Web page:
Spring Update on Jordan Cove LNG

Department of State Lands Requests Extension for Permit Review

On March 5th, the Oregon Department of State Lands (DSL) extended the deadline by six months to make a decision to either approve or deny the “removal-fill” permit for the Jordan Cove LNG export terminal and Pacific Connector Pipeline.

Pembina, the company behind the Jordan Cove LNG project, must receive DSL approval to dramatically alter Coos Bay (one of the largest dredging projects in Oregon’s history) for the export terminal and for the proposed crossings of nearly 500 rivers and streams in southwest Oregon. DSL has both the authority and responsibility to deny this permit if the project would harm waterways or impact navigation, fishing, and public recreation.

Throughout the 60-day public comment period on the permit, DSL received more than 50,000 comments in opposition to the project and more than 3,000 people spoke out against the project in public hearings. The majority of attendees in Klamath, Jackson, Douglas, and Coos Counties were concerned about the impacts of the project on Oregon’s clean water and demanded that the agency deny the permit. If you attended any of these hearings and/or submitted comments, thank you!!!

A packed hearing room in Jackson County shows overwhelming opposition to the Jordan Cove LNG project.

A packed hearing room in Jackson County shows overwhelming opposition to the Jordan Cove LNG project.

With this extension, Jordan Cove LNG is now more than one year behind its schedule for the project. The company planned to qualify for all state, federal, and local permits by the end of 2018. As of February, Jordan Cove LNG has not qualified for any state or federal permits and has even lost critical land use permits in both Coos and Douglas Counties.

The DSL can deny the permit if it determines that the 229-mile pipeline and export terminal would degrade water quality for fishing, recreation, and transportation. This extension means that the DSL will be able to fully review the substantial comments submitted in opposition to the project. DSL will announce their decision by September 20, 2019. More information from the Oregon Department of State Lands can be found at:  https://www.oregon.gov/dsl/WW/Pages/jordancove.aspx

Rogue Riverkeeper is working closely with our partners like Rogue Climate to track these permit processes, generate thousands of comments, and put pressure on our state agencies and Governor Brown to stand up for clean water and Oregonians by denying these permits. Sign the petition to ask Governor Brown to stop this project and sign up for our emails to get the latest updates!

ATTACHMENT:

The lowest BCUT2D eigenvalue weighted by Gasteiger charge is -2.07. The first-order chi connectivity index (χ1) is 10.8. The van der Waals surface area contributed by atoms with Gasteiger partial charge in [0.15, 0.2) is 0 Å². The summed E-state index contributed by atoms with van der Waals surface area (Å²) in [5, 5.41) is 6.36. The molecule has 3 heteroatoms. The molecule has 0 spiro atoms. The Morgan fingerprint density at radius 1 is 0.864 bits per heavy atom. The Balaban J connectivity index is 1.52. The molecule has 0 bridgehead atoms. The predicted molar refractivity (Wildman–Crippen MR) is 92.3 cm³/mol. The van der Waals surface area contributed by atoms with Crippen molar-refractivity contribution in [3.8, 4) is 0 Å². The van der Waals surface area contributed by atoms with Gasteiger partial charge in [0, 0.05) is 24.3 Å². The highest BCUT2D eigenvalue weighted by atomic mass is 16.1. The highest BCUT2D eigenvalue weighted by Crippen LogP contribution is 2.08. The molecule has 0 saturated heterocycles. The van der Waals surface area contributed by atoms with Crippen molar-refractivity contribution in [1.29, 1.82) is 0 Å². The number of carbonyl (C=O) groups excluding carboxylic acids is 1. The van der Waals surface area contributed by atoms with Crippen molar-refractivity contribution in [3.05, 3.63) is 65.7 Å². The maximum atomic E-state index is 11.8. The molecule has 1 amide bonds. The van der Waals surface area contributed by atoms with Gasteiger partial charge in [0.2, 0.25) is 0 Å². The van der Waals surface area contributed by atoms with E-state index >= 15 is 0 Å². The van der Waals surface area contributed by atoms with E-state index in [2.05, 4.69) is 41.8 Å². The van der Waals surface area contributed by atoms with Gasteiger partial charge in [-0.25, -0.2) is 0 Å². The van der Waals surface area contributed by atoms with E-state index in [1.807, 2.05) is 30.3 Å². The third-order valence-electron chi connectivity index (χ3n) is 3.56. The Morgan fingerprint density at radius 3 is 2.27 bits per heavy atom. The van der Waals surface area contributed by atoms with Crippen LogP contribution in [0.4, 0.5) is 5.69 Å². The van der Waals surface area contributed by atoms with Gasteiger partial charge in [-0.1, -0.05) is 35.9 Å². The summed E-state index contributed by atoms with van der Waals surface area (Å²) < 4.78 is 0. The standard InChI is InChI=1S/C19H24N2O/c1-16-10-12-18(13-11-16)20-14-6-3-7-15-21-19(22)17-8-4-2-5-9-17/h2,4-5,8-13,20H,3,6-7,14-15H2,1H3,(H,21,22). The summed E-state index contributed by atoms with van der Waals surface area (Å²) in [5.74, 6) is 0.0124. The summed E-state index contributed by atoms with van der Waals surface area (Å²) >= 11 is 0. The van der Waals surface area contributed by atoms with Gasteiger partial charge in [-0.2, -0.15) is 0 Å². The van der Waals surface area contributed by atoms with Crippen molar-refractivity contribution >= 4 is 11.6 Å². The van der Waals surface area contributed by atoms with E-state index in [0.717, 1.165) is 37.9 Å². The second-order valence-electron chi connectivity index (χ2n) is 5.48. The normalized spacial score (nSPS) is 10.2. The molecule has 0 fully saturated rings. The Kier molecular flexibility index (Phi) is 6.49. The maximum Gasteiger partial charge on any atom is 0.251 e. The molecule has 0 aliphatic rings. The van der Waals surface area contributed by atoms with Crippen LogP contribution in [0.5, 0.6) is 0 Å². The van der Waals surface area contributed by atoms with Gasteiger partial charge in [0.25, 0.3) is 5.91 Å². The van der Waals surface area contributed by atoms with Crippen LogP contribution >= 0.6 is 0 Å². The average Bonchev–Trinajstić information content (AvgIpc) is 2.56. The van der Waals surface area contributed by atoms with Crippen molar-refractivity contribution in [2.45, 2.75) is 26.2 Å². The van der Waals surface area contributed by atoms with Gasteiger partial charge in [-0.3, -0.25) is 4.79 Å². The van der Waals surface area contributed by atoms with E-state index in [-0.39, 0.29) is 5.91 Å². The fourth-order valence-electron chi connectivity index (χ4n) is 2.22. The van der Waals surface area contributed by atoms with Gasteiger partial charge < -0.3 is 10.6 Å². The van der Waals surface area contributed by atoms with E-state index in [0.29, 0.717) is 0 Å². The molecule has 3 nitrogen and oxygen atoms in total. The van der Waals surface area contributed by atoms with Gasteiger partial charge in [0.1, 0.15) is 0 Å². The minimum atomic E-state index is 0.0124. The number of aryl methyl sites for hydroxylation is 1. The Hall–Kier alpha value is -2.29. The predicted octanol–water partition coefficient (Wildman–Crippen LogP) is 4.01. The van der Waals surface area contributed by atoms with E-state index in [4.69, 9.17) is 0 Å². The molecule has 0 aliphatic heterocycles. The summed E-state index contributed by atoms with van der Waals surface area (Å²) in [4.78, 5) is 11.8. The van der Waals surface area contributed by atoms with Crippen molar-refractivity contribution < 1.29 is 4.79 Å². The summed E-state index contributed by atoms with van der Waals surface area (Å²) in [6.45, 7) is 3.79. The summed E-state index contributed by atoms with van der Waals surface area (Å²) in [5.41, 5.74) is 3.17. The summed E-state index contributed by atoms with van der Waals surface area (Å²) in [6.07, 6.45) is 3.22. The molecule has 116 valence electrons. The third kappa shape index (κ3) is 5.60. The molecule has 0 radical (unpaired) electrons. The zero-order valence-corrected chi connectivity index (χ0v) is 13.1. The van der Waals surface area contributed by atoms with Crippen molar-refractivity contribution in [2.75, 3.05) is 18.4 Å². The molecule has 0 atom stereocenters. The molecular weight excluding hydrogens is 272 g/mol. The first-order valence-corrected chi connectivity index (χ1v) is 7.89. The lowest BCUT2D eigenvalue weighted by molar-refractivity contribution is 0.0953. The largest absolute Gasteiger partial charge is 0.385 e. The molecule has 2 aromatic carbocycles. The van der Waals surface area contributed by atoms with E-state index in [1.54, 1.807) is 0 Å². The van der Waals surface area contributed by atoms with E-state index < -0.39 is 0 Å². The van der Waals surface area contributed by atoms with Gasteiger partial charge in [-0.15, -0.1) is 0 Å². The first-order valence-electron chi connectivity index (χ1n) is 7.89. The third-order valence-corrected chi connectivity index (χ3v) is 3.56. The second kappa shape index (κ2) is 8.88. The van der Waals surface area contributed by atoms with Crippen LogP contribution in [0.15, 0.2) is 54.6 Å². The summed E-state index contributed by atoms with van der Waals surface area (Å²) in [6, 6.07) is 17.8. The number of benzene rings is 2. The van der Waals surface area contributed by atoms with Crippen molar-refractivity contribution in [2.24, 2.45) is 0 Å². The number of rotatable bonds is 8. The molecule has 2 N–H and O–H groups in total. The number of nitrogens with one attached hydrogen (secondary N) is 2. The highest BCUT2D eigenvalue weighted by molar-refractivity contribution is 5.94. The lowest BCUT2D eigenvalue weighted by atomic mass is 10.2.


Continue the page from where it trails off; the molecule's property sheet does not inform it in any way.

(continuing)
Federal Energy Regulatory Commission’s (FERC) Environmental Review Process on the Horizon

Jordan Cove isn’t letting up, and neither are we!

2019 will be a year filled with opportunities to stop this project in its tracks. One of the best ways to put pressure on our state and federal agencies to stop this project is by submitting comments and showing up to hearings.

The Federal Energy Regulatory Commission (FERC), the federal agency responsible for reviewing and approving large natural gas pipelines, will likely begin its environmental review of the project this spring. Under the National Environmental Policy Act (NEPA), federal agencies prepare an Environmental Impact Statement (EIS) if a major federal action, such as the Jordan Cove project, is determined to significantly affect the environment. According to FERC, the federal agencies will release the Draft Environmental Impact Statement (DEIS) sometime in late March or early April, which will be followed by a 90-day comment period and subsequent hearings.

What does this mean?
The FERC is responsible for looking at every aspect of this project from tribal impacts to commerce to harm to salmon and waterways. The DEIS is the first iteration of a massive document covering all of these aspects to see what the impacts from this project would be and whether they outweigh the so called “benefits”.

If you remember, in 2016 after reviewing the Final Environmental Impact statement and the thousands of public comments, the FERC denied the certificate for Jordan Cove LNG based on the fact that the negative impacts to landowners through eminent domain outweighed the so called “benefits” of the project. Under the current administration, it will likely be even harder to get a denial from the FERC.

We must turn out in huge numbers to show the state of Oregon and the Feds that WE DO NOT WANT THIS PROJECT!

Lesley Adams testifies in packed room at 2015 FERC hearing.

Lesley Adams testifies in packed room at 2015 FERC hearing.

Join us for a No LNG Exports Lobby Day!

The State of Oregon has authority to stop the Jordan Cove LNG export terminal and Pacific Connector fracked gas pipeline, but Governor Brown and many of our state legislators still have not come out against it. On Thursday, March 28th communities across Oregon will go to the Oregon State Capitol in Salem to meet with our legislators to tell them why this project is not a good idea for Oregon and to ask them to oppose the Jordan Cove LNG Export project.

Click on the button above to fill out the RSVP form if you're interested in joining the "2019 No LNG Lobby Day" on Thursday, March 28. The day will include a lobby training in the morning and meetings with your legislators throughout the day. We hope you can make it!

A massive crowd gathers in Salem to say No LNG, No Pipeline!

A massive crowd gathers in Salem to say No LNG, No Pipeline!

Robyn Janssen